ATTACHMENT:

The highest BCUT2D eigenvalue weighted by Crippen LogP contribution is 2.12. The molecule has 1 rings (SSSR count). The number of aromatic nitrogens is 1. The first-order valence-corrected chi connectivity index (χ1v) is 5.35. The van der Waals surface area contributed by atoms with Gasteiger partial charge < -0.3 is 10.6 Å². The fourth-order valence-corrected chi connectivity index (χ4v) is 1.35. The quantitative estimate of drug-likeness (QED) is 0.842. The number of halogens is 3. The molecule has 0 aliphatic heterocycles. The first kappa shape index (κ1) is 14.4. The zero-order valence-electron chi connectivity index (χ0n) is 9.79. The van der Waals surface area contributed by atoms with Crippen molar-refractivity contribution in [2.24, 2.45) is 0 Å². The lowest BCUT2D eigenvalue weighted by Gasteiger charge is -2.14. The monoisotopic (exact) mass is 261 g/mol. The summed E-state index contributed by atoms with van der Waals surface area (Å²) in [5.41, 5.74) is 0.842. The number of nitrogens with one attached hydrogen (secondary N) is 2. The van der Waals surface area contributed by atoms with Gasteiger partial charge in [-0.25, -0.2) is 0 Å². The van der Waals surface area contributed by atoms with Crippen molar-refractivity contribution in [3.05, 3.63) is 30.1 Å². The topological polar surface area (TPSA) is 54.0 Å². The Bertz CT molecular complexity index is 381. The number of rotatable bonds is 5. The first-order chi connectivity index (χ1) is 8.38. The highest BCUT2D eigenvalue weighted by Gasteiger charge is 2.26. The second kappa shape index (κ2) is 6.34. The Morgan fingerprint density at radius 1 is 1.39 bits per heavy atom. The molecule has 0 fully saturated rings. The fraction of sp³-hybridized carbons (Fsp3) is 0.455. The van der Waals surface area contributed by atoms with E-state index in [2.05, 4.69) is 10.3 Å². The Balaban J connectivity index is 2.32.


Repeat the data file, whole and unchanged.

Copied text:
The highest BCUT2D eigenvalue weighted by Crippen LogP contribution is 2.12. The molecule has 1 rings (SSSR count). The number of aromatic nitrogens is 1. The first-order valence-corrected chi connectivity index (χ1v) is 5.35. The van der Waals surface area contributed by atoms with Gasteiger partial charge < -0.3 is 10.6 Å². The fourth-order valence-corrected chi connectivity index (χ4v) is 1.35. The quantitative estimate of drug-likeness (QED) is 0.842. The number of halogens is 3. The molecule has 0 aliphatic heterocycles. The first kappa shape index (κ1) is 14.4. The zero-order valence-electron chi connectivity index (χ0n) is 9.79. The van der Waals surface area contributed by atoms with Crippen molar-refractivity contribution in [2.24, 2.45) is 0 Å². The lowest BCUT2D eigenvalue weighted by Gasteiger charge is -2.14. The monoisotopic (exact) mass is 261 g/mol. The summed E-state index contributed by atoms with van der Waals surface area (Å²) in [5.41, 5.74) is 0.842. The number of nitrogens with one attached hydrogen (secondary N) is 2. The van der Waals surface area contributed by atoms with Gasteiger partial charge in [-0.25, -0.2) is 0 Å². The van der Waals surface area contributed by atoms with Crippen molar-refractivity contribution in [3.05, 3.63) is 30.1 Å². The topological polar surface area (TPSA) is 54.0 Å². The Bertz CT molecular complexity index is 381. The number of rotatable bonds is 5. The first-order chi connectivity index (χ1) is 8.38. The highest BCUT2D eigenvalue weighted by Gasteiger charge is 2.26. The second kappa shape index (κ2) is 6.34. The Morgan fingerprint density at radius 1 is 1.39 bits per heavy atom. The molecule has 0 fully saturated rings. The fraction of sp³-hybridized carbons (Fsp3) is 0.455. The van der Waals surface area contributed by atoms with E-state index in [2.05, 4.69) is 10.3 Å². The Balaban J connectivity index is 2.32.